I don’t think you’re realistic about this kind of project -new construction can be built roughly to a price but if your refurbishing/rebuilding/overhauling something very old that’s seen piecemeal upgrades on top of piecemeal upgrades, you never know what you’re going to find until you actually attempt it – the DfT has to decide on outputs for the railway because it exists to move passengers, because there’s no point in a railway with no money for rail or a station refurbishment that leaves the station in a dangerous state or one that will cost more to rectify in the future.

  3. strawbrick says:

    In every major construction budget there should always be “Provisional Sums” and “Contingencies” and “Risks” to cover both the costs and the programme. In a refurb there are also, as one D Rumsfeld put it, there are “things we know we know, things we know we don’t know and things we don’t know we don’t know” in which case the Provisional Sums, the Contingencies and the Risks are always increased. Hopefully they will not need to be spent, and usually some are underspent whilst others are overspent. Thus for HS2 to have got it’s BUDGET wrong by 40% is absolutely incredible! What confidence can we know have in the rest of the budget and the programme? And as for saying that the de-scoping has been driven by HS2’s wish to recognise the concerns over the time taken to rebuild Euston, well words fail me!

  4. Chris says:

    If they were just rebuilding a structure such an underestimate might be surprising, but the previous plan involved an entirely new station with nothing left untouched – getting it so wrong isn’t so surprising given how many different elements were involved. HS2 as a whole however is much more simple, with tunnelling and earthworks relatively risk-free. In fact the latest changes make phase 1 no riskier than HS1 to deliver, a project that was both on-time and on-budget.


  5. strawbrick says:

    Sorry Chris but it just ain’t so – ALL construction entails dealing with the unknown (as my previous post)! The competent project manager / cost manger / designer will make allowances accordingly, unless of course they have been instructed to budget for “no-more-than” and / or to complete by a “fixed date” irrespective of reality (and I have been in teams working both such conditions).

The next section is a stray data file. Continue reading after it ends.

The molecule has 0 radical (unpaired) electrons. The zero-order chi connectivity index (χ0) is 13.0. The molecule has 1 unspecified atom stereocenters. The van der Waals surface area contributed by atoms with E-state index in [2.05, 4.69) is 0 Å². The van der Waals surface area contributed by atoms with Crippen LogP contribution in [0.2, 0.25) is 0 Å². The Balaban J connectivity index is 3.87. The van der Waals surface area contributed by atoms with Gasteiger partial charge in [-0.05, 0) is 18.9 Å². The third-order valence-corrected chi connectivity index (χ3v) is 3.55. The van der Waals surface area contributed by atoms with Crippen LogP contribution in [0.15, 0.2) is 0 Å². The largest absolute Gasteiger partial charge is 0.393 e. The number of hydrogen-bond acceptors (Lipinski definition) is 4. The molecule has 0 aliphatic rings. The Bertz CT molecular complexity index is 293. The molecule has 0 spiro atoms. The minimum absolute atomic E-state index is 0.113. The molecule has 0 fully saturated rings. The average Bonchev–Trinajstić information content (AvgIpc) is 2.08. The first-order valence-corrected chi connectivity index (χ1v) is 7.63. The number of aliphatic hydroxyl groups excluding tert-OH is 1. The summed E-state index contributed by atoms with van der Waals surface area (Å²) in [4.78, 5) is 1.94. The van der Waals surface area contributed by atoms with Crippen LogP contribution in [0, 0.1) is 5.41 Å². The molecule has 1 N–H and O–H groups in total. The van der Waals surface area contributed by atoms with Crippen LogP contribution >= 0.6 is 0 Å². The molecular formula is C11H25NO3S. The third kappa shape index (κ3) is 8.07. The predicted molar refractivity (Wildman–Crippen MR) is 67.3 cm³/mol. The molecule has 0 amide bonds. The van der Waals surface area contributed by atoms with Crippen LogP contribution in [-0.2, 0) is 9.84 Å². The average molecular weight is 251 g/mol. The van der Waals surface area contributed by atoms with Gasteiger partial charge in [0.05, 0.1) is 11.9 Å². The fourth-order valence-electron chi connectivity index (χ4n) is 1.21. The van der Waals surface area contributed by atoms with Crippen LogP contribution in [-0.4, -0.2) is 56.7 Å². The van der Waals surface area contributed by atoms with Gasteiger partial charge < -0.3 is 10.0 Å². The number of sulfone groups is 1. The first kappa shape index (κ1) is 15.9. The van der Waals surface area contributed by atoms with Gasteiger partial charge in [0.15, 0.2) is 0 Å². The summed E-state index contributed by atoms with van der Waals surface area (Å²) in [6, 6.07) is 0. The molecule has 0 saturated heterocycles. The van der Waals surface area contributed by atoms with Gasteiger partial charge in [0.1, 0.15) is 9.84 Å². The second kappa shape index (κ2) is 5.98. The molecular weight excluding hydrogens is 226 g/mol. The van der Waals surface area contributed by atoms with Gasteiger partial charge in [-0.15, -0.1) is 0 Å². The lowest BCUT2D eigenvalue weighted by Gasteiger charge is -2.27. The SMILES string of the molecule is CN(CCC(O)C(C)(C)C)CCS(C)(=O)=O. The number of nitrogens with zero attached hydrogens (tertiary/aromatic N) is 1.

Having said that, things do go wrong – but not this early, not with such an over-run (four years!) and not such an overspend (£500,000,000!) and we are years away from a spade has entering the ground!
    The fact is that some-one has either blundered or someone has misled (the old cock-up or conspiracy) big time! Whichever it is hoe can we have any confidence in the rest of the project figures and times?
    And by the way, the plans for Euston are not yet frozen – the scheme shown in this months Rail Magazine is not the one presented to Camden in April!

    • i agree – this is borked. have put in an FOI request for correspondence between HS2 and DfT prior to the announcement. will see if it reveals anything. should get a response in about 3 weeks

    • Chris says:

      So every construction project has exactly the same risk? As a scheme is developed so the costs and issues are better understood and their inter-relation with other aspects of the project – the complication of dealing with an operational railway should not be underestimated, and it’s this which has likely caused the problem. I don’t see the issue, would people prefer they carried on regardless?

  6. Pingback: CrossRail2 – ‘Euston St Pancras’ another new train station for the neighbourhood? | Kings Cross Environment